The Jewish world is a small and interconnected place, proving that the Jewish people are one extended family. My best friend, who lives in Passaic, our last address in the United States before we made Aliyah, is married to a woman whose brother is fighting in the Givati combat unit in the IDF. She made an appeal for us to all daven for her brother’s commanding officer, Hadar Goldin, a young religious officer in Palsar Givati, an elite reconnaissance unit of the infantry brigade who was abducted by Hamas and subsequently declared dead by Israel’s military Rabbinate.
Hadar, by all accounts, was a remarkable person, which is clear to anyone who has looked at his picture and seen the love in his smile and the joy in his eyes. Dedicated and committed to Torah, he was a beloved counselor to his Bnei Akiva youth group, where he was a compassionate and caring counselor, influencing hundreds of young Jews with his righteousness. As testament to his beliefs, he sewed onto his rifle strap the words “strength” and “humility” to remind him that all of life’s accomplishments are a gift from Hashem. His funeral reflected the vast spectrum of Jewish life in Israel: religious zionist, chareidi, secular, Ashkenazi, Sephardi, Ethiopian, new immigrant and Israeli, teens from the nation’s many youth movements, and soldiers, many fresh from Gaza. In all, there were a reported 20,000 people fulfilling the mitzvah of escorting the dead, accompanying Hadar in his last corporeal moments.
Whenever I think of the mitzvah of escorting the dead, I think of the other mitzvos surrounding it in the Gemara in maseches Shabbos, which we recite in the morning brachos: honoring parents; acts of chessed; early attendance at shul; showing hospitality to guests; visiting the sick; providing for a bride; kavanah in prayer; encouraging peace between people. Counterbalancing them all is the learning of Torah. By all accounts, this litany of mitzvos, save one to be discussed, had been either performed by Hadar in his short life or inspired by him since his capture and the subsequent pronouncement of his death. The mitzvos had been performed to the level of mehudar, the highest level — appropriate, as his name, Hadar, is another form of the word and means glory or splendor.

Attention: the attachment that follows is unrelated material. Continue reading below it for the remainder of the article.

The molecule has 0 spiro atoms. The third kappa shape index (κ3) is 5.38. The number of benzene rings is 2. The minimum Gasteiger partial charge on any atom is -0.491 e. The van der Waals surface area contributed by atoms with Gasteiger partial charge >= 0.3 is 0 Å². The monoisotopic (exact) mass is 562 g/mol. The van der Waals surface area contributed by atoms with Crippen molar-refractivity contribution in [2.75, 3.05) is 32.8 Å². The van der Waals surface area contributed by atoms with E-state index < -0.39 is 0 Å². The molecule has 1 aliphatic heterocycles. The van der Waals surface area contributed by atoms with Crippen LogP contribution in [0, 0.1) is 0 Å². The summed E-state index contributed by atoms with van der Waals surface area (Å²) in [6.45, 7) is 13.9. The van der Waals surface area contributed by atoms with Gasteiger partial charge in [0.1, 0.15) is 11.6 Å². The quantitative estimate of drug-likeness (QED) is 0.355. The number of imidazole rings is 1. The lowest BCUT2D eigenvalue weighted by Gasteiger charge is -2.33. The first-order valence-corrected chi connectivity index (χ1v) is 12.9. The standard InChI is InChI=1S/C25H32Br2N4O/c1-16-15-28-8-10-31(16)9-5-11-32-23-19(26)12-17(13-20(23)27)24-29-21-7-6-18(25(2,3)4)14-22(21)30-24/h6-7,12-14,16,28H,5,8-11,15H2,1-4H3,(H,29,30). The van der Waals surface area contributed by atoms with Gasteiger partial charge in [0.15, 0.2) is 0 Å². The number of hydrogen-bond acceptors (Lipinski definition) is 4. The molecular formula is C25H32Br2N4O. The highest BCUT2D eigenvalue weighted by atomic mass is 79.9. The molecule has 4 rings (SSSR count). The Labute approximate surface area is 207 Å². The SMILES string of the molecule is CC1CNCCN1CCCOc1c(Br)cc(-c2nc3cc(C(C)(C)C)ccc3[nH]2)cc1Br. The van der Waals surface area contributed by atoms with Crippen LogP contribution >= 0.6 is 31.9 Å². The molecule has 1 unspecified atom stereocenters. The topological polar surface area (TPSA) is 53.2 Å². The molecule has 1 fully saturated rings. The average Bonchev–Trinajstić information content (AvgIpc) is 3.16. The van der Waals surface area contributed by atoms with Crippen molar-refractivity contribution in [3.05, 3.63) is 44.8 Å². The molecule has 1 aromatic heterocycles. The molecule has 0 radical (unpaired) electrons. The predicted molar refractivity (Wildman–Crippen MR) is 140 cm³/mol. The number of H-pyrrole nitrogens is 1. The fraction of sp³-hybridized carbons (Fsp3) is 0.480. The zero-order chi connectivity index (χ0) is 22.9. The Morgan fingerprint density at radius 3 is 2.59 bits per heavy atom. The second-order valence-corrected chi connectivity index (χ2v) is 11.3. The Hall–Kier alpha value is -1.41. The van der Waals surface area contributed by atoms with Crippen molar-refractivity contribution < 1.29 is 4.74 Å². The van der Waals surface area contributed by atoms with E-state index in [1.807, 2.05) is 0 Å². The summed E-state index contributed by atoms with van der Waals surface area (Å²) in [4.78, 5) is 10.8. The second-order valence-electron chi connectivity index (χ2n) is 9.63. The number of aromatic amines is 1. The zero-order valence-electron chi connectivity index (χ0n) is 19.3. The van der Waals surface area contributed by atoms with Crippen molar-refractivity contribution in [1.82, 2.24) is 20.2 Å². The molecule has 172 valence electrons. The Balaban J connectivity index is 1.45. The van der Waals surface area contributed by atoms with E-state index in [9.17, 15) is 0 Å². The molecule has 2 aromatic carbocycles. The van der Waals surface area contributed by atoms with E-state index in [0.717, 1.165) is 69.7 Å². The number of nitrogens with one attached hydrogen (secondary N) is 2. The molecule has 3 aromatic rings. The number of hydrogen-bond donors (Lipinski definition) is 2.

The one mitzvah he had not performed was the mitzvah that Hadar was looking forward to, as his wedding to Edna, his kallah, was imminent. At a news conference, when the nation believed Hadar was still alive, Edna, crying, said to Hadar, “I miss you; I’m waiting [for] our wedding.” Hadar never had the chance to fulfill this happiest of mitzvos and Edna now begins her young life with his death.
At the graveside, Hadar’s father, Dr. Simcha Goldin, a scholar of medieval Jewry at Tel Aviv University, made an emotional appeal to the thousands of mourners to live their lives as Hadar had lived his: to look for the best in every person and always be smiling. Dr. Goldin further implored the crowd to find inspiration in Hadar’s life and to be better people. “For those who would seek to emulate him — act decently and do not hate each other” and, later, to “remember his radiant smile; that is the proper way for people to interact with each other.”
In the last few weeks I have met dozens and dozens of soldiers. Each and every one is righteous in his way. Much like Hadar, may his memory be a blessing and his life an inspiration, their faces and smiles reveal a love and respect for humanity and a desire to protect and defend the Jewish people and Israel. Last week, I and my friend Gabi, whom I’ve written about (column “Gutten Moeds” July 23), were driving to the Gaza border to bring food and toiletries to the soldiers and to bring Gabi’s son Amichai back to base, where his unit was readying to enter Gaza. No, Amichai was not AWOL — he was given a special 36-hour pass to go get a suit and buy a ring for his upcoming wedding, baruch Hashem, in a week. No ring, no wedding clothes — no way! So Amichai, in a mad dash to squeeze much into little time, accomplished the impossible and all is now ready for the wedding.
When we returned Amichai to his staging area, he introduced me to his young commanding officer, Dror, who was about the same age and rank as Hadar. Dror made an impression: He was confident, bright and focused. I asked if Dror was a “good officer.” Amichai answered that he was, and gave me the following example. There are a couple of religious soldiers in the unit who come from very impoverished homes. When it comes time to distribute pay to the soldiers, Dror hands these soldiers an extra envelope with money and tells them that the army sent extra money for Shabbos. I asked Amichai if the army regularly does this and he laughed and said, “Never. Dror took the money from his own pocket and gave it to the boys so they could have more for Shabbat.” The soldiers never realized they were receiving charity — mitzvah mehudar! I asked if Dror was observant or traditional. Amichai again laughed and told me that Dror is from a kibbutz in the north of Israel and is definitely not religious. When one Jew can go beyond himself to help another Jew, it proves how connected we all really are. In Dror’s perfect chessed, chessed mehudar, he proved his ahavas yisroel. And that is his essence.
This column is dedicated to the chayalim of the IDF — May Hashem watch over them and protect them as they risk their lives for the citizens of Israel. This column is also dedicated to Edna, may Hashem find her a glorious and wonderful shidduch soon, and may her tears of sorrow turn into the joyous tears of a kallah.
Meir Solomon is a writer, analyst, and commentator living in Alon Shvut, Israel, with his wife and two children. He can be contacted at msolomon@Hamodia.com.